Ever since AT&T walked away from a deal to acquire T-Mobile last year, T-Mobile has been struggling to define itself and win over customers — and it hasn't helped that its lineup did not include the iPhone. But that's about to change: Speaking at the Deutsche Telekom's analyst conference this week, T-Mobile CEO John Legere revealed a long-anticipated deal with Apple that suggests it'll finally bring the iPhone to the fourth-place carrier, as well as a dramatic new pricing structure that does away with traditional phone contracts.
First some background: Most phone carriers sell their devices using subsidies. Customers pay attractively low upfront costs for the phone itself, then cough up relatively high monthly fees to pay for voice, text, and data service. "Basically you're paying a mortgage on your phone," says Kevin Fitchard at GigaOm. T-Mobile's new "Value Plan" flips this traditional pricing structure on its head: T-Mobile customers will pay a steeper price ($650 to $850) for an unsubsidized iPhone 5 rather than the $200 subsidized price available through AT&T or Verizon. In exchange, T-Mobile customers will pay a much lower monthly fee over the course of their two-year contract, saving them a healthy chunk of change in the long run — up to $1,000 dollars during a two-year span.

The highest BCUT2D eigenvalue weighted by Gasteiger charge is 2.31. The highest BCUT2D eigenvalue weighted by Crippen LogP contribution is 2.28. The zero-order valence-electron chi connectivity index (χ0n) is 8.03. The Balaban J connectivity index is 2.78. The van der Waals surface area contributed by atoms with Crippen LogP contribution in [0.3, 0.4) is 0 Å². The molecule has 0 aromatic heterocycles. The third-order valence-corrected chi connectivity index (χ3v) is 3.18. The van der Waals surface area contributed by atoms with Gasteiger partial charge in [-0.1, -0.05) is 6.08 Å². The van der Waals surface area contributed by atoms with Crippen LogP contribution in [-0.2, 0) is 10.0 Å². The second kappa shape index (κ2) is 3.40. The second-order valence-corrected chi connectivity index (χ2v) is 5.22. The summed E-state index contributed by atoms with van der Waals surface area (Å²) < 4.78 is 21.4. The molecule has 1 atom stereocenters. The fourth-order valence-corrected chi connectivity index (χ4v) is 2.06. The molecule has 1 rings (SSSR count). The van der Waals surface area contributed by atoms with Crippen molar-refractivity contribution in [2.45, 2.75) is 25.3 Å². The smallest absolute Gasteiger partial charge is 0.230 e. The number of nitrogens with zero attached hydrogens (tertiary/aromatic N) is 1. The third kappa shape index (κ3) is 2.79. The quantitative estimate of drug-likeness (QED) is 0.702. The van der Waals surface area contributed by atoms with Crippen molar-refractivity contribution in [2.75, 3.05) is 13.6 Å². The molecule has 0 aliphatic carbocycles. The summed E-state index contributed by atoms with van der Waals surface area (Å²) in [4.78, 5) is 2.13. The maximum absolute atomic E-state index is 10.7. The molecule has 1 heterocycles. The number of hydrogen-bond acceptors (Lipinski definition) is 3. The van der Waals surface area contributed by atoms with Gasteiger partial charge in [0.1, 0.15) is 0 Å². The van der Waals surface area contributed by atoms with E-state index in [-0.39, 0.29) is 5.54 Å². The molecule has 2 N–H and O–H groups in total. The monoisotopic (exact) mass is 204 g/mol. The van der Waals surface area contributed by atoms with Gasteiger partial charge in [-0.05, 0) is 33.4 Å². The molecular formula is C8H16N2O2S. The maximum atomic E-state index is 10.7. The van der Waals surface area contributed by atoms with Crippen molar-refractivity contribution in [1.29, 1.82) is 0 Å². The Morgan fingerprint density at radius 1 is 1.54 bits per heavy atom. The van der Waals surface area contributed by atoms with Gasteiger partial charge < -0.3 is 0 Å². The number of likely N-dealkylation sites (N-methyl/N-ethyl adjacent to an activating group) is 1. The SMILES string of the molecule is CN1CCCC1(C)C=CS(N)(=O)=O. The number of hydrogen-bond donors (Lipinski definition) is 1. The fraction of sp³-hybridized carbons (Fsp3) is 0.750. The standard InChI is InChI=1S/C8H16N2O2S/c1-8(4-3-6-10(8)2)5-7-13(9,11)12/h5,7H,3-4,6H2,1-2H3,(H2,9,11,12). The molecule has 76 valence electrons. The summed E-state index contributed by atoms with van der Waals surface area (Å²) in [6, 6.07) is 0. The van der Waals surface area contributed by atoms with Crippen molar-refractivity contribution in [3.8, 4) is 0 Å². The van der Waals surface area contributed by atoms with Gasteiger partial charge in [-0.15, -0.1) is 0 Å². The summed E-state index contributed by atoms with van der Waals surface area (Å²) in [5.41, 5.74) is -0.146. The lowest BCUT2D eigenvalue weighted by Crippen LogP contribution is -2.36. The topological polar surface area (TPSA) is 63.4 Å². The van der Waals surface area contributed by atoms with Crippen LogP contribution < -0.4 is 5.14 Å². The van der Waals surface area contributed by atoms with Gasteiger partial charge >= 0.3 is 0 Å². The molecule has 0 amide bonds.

Of course, convincing customers to take the initial plunge may not be easy. That said, T-Mobile already offers an optional version of this proposed Value Plan that accounted for 80 percent of its activations last year. But now it's shifting to the unsubsidized model entirely and — the really big news — applying it to the iPhone. Or nearly entirely: T-Mobile is also kicking around the idea of a financing plan for an unsubsidized phone. After a down-payment of $100, for example, consumers pay for the device over a 20-month stretch. In terms of monthly costs, this option wouldn't differ much from traditional contracts.
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What advantage does this Value Plan offer new customers? Other carriers like Verizon are using subsidies to strong-arm consumers into its confusing new shared data plans; T-Mobile appears to be positioning itself as the no-nonsense carrier with clear, easier-to-understand contracts, at least relatively speaking.
Another advantage is that customers who don't want a top-of-the-line device — or who can snag an unlocked iPhone or top-shelf Android for cheap elsewhere — should be able to sign up for T-Mobile's contract with their existing unlocked device, subverting expensive upfront costs while giving them more flexibility. (Obviously, T-Mobile would rather you paid the high unsubsidized price, but remember: Its priority is snaring new customers, at least for now.)
One last thing: Countries in Europe already use T-Mobile's unsubsidized model. Perhaps if U.S. customers find the service's Value Plan attractive, AT&T, Verizon, and Sprint will take note.
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